The Home Office provided a positive update to the Parliament’s Public Accounts Committee (PAC), addressing recommendations made in a report earlier this year.
Philip Rutnam, permanent secretary for the Home Office, said the Emergency Services Mobile Communications Programme (ESMCP) remains committed to providing emergency services users the time they need to transition safely to the Emergency Service Network (ESN) and are working on the assumption of a continuing need for a 27-month user transition period once mobilization has been completed.
“The delay in the program has given more time to prepare for transition, and this could ultimately mean the total length of time required for transition could reduce,” said the letter to Meg Hillier with PAC. “However work continues on an integrated program plan to cover both the mobilization and transition periods.”
Rutnam said the Home Office has been engaging with the user community to get its feedback on the updated program plan, transition timelines and regional transition running order. ESMCP recently deployed a team of local implementation leads, funded from departmental budgets, to help users develop their own individual transition readiness requirements and plans.
The current transition timetable includes a contingency of two months within each of the three emergency service regions' budgeted 12-month transition period. Following completion of the current review of transition timing undertaken in conjunction with three emergency service user representatives, the program will re-assess the level of contingency necessary to support the revised plan.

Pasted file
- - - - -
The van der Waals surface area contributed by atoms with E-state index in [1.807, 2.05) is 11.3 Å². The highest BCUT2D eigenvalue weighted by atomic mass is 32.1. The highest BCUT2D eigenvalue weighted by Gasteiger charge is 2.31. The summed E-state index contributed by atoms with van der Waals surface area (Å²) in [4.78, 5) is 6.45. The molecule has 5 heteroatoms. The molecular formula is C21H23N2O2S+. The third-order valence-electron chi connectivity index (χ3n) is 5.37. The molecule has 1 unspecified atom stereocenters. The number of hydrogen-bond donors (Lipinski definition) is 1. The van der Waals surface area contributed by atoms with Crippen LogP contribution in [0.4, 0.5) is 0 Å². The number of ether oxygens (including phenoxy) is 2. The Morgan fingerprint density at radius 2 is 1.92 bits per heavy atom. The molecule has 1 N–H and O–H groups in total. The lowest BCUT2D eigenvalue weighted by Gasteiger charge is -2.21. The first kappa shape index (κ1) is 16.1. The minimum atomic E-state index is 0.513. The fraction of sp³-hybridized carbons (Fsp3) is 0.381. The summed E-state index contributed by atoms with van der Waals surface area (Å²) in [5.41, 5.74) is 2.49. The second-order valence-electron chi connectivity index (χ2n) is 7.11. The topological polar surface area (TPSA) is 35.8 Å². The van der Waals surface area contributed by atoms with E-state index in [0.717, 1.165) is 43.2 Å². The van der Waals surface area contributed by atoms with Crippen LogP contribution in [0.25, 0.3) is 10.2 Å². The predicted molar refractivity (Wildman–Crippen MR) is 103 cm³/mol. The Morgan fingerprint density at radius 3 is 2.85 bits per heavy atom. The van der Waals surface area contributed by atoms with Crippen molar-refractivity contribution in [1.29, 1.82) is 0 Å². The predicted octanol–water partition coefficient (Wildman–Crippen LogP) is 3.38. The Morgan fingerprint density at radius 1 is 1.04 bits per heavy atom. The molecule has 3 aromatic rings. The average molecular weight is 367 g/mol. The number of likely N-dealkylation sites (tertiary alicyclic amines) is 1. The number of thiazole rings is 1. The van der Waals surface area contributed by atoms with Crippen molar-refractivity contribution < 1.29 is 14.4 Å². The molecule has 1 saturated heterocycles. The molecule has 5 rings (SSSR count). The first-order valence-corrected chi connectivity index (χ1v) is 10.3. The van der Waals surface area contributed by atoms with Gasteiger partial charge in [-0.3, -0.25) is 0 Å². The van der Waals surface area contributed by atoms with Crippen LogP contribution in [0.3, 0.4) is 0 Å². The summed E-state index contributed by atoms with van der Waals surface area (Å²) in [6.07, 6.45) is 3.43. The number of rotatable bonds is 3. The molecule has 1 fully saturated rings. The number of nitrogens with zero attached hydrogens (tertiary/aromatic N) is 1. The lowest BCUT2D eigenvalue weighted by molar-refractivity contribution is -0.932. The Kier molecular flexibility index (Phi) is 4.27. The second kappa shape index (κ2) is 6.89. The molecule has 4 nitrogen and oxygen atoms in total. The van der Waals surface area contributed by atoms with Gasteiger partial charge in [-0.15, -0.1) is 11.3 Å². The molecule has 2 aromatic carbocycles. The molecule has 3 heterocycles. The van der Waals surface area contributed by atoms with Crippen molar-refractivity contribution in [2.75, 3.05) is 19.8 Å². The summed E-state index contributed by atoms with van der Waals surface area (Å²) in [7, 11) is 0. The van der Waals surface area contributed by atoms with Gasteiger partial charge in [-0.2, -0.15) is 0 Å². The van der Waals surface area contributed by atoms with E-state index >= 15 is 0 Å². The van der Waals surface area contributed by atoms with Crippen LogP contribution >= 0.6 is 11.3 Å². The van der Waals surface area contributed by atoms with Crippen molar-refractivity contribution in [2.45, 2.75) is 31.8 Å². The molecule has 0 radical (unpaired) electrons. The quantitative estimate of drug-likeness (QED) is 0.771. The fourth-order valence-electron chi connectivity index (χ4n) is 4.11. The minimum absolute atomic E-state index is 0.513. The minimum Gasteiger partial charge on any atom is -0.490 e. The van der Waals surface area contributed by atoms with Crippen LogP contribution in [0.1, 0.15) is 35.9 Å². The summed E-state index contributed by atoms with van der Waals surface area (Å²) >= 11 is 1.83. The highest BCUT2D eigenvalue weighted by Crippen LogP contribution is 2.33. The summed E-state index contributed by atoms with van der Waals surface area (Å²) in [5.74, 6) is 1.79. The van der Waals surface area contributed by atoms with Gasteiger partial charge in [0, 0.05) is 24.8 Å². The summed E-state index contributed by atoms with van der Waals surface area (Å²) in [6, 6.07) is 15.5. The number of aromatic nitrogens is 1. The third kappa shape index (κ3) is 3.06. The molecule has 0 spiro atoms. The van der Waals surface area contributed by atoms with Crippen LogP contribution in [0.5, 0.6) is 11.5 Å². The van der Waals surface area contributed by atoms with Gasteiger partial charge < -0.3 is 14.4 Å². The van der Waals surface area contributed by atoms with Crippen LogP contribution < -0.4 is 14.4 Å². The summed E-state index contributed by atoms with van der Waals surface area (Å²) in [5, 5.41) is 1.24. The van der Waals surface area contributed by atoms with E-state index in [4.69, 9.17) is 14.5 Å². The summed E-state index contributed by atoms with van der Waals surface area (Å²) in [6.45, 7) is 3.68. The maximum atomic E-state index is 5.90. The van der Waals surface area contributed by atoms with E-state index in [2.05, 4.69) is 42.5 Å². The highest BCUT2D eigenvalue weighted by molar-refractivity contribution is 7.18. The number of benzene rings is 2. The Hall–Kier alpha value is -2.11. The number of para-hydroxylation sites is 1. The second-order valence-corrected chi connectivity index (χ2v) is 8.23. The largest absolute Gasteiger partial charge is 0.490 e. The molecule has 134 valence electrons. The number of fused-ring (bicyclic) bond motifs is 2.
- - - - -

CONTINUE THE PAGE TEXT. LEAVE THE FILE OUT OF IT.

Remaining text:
“I would like to reassure you again that there will be no risks taken with public safety, and there will be no gap in the emergency services' communications provision,” Rutnam said.
In August 2016, the Home Office and the other emergency services agreed to a change control note to the Airwave emergency services contracts that makes a provision for extension of the contracts beyond the national shutdown target date of 31 December, 2019.
“Furthermore, the program is separately forecasting what further Airwave extensions might be required to provide for an extended period of transition,” the letter said. “The cost of these extensions will be included within the full business case forecast that guides the departments in forming their future budgets for the program.”
Rutnam said a final transition plan will be in place by December, and the Home Office will provide another update in November.
The full letter is here.
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